A former Anglo Irish banker said external auditors gave “a clean opinion” on the bank's end-of-year accounts when they were published in December 2008.
Kevin Kelly agreed with lawyers for the bank's former CEO David Drumm (aged 51) that auditors Ernst & Young could have chosen to give “a qualified opinion” regarding the bank's financial health.
“There's a third option they could have gone for when signing off, but they gave a clean opinion. They said the accounts were a true and fair view of the bank's financial position,” he said.
Mr Drumm of Skerries, Co Dublin, has pleaded not guilty to conspiring with former bank officials Denis Casey, William McAteer, John Bowe and others to defraud depositors and investors at Anglo by “dishonestly” creating the impression that deposits in 2008 were €7.2 billion larger than they were.
He has also pleaded not guilty to false accounting on December 3, 2008, by furnishing information to the market that Anglo's 2008 deposits were €7.2 billion larger than they were.
Mr Drumm accepts that multi-million-euro transactions took place between Anglo and Irish Life & Permanent (ILP) in 2008, but disputes that they were fraudulent or dishonest.
Today on day 43 of the trial at Dublin Circuit Criminal Court, Mr Kelly, who was described as “an accountant of some experience”, said an Ernst & Young audit team moved into Anglo headquarters to carry out the audit in November 2008.
“We had shared a lot of information with our auditors prior to them coming on site,” he said.
He agreed with Bernard Condon SC, defending, that the fact Anglo's transactions with Irish Life & Permanent (ILP) were settled gross didn't change “the accounting treatment of it”.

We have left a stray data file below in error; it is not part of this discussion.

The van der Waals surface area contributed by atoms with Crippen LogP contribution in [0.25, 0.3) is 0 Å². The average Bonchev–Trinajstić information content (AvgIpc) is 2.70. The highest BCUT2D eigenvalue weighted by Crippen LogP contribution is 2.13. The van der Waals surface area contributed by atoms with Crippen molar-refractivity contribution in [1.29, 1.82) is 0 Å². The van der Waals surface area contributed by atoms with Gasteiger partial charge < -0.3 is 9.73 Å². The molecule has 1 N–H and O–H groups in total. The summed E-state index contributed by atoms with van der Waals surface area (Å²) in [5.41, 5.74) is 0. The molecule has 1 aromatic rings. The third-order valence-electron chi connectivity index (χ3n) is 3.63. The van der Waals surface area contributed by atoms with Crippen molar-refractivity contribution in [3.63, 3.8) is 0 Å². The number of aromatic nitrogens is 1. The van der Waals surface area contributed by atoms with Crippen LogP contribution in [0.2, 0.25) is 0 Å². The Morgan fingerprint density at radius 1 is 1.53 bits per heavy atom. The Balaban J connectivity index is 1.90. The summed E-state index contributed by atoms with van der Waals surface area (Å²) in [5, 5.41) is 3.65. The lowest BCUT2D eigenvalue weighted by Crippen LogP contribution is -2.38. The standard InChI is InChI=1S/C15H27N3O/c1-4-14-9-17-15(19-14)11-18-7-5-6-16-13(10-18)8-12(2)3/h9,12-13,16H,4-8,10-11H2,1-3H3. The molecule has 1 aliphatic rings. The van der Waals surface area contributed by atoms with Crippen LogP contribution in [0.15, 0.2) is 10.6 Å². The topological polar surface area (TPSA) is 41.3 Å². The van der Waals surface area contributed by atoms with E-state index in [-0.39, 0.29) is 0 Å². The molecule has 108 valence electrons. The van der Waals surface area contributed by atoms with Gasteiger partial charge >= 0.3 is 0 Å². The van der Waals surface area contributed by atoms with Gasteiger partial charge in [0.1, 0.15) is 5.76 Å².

When asked about inaccuracies in the document regarding the description of the transactions, he said it was a surprise when he found out in early 2009 that the deal had “settled net”.
“I was told they were settled gross,” he said.
He said he wasn't sure who had told him this, and added it could have been a misunderstanding “on our side or on someone else's side”.
Previously in the trial, Anglo banker Colm Golden said that the head of Ernst & Young's audit team, Vincent Bergin, shrugged his shoulders and described the transactions with ILP as “technically sound”.
Mr Kelly told Paul O'Higgins SC, prosecuting, that he didn't know about the transactions with ILP until 2009, when two Anglo executives gave him “a broad outline and mentioned the €7bn”.
He said he was told the transaction was settled gross, with no available legal right of set off.
When asked how large the transactions were in the general scheme of things at Anglo, he said they were “quite significant”.
The trial, which began eight weeks ago, continues before Judge Karen O'Connor and a jury of 10 men and four women.